You can pre-order Moral Minority right now over at Barnes & Noble. At 35% off the list price, $30.62 is the least expensive I’ve seen so far.
I’ve had a terrific experience with the University of Pennsylvania Press in bringing this book project to completion. Please head over to their website to check out the official listing of Moral Minority. And be sure to check out their other titles. They’ve got strong lists in human rights, Politics and Culture in Modern America, and Early American Studies.
The narrative of Moral Minority is structured around a meeting. Doesn’t sound promising, I know, except that there’s a gunshot (buy the book!). The meeting of several dozen progressive evangelical activists took place on Thanksgiving weekend in 1973 at a YMCA in downtown Chicago. It was a kind of coming-out party for the evangelical left, and major newspapers covered the gathering. The Washington Post reported that delegates sought to “launch a religious movement that could shake both political and religious life in America.” At the end of the weekend, delegates released a hard-hitting manifesto called the Chicago Declaration that confessed that evangelicals “have not proclaimed or demonstrated [God’s] justice to an unjust American society.”
My thick description of the Chicago meeting is located in Chapter 9 of Moral Minority. The last four chapters describe how the evangelical left failed to live up to the initial promise of the Chicago Declaration (why it became a moral minority instead of a moral majority). The first eight chapters, on the other hand, describe the emergence of the evangelical left in the years leading up to the 1973 Chicago Declaration–and the excitement over its significant potential. Each of these chapters is organized around biographical sketches of key delegates at the YMCA meeting in Chicago. Jim Wallis embodied the antiwar impulse of the evangelical left, Sharon Gallagher a communal impulse, Senator Mark Hatfield an electoral impulse, and so on. Over the next several months leading up to Moral Minority’s publication, I’ll be highlighting these important progressive evangelicals. Stay tuned . . .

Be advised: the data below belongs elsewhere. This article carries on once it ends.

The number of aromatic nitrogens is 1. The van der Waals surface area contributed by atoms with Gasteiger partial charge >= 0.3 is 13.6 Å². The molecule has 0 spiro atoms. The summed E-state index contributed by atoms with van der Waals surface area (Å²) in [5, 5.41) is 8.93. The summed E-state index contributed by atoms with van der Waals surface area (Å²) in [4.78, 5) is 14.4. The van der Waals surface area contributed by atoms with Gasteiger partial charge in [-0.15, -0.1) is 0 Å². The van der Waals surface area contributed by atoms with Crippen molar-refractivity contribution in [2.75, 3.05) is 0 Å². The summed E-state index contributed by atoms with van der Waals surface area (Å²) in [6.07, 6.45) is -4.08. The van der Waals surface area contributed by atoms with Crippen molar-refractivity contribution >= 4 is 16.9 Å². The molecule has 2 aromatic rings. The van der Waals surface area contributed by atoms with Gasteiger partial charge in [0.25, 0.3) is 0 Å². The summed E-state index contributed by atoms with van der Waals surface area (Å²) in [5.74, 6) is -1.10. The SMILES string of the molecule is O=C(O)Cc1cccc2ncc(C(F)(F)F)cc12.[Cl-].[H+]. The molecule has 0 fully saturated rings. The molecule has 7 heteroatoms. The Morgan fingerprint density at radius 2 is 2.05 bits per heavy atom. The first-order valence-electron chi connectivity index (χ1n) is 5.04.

Welcome! The immediate purpose of this site is to publicize my upcoming book, Moral Minority, which will be released in September by Penn Press. If you continue to visit (and I hope you do!), you’ll see updates as the publication date approaches, and I’ll let you know when and where the book is on sale.
I’ll also use this space to introduce characters–such as Sharon Gallagher, Samuel Escobar, Richard Mouw, Ron Sider, and Jim Wallis–who appear in the book. Many of them continue to work on behalf of peace, the environment, immigrants, women, and the poor. I’ll periodically make note of their activities, as well as those of a vibrant set of younger moderate and progressive evangelicals, such as Rachel Held Evans, Jonathan Merritt, Matthew Soerens, Shane Claiborne, and many others. And as the 2012 election nears, I’ll offer general commentary on the ever-intriguing role of faith in American culture and politics. But I’ll focus primarily on non-rightist sectors.
So stay tuned for links, book excerpts, photos, videos, and the like. Please feel free to interact by commenting and following the activity here via Facebook, email, and Twitter. You can link and follow and like in the panel on the right.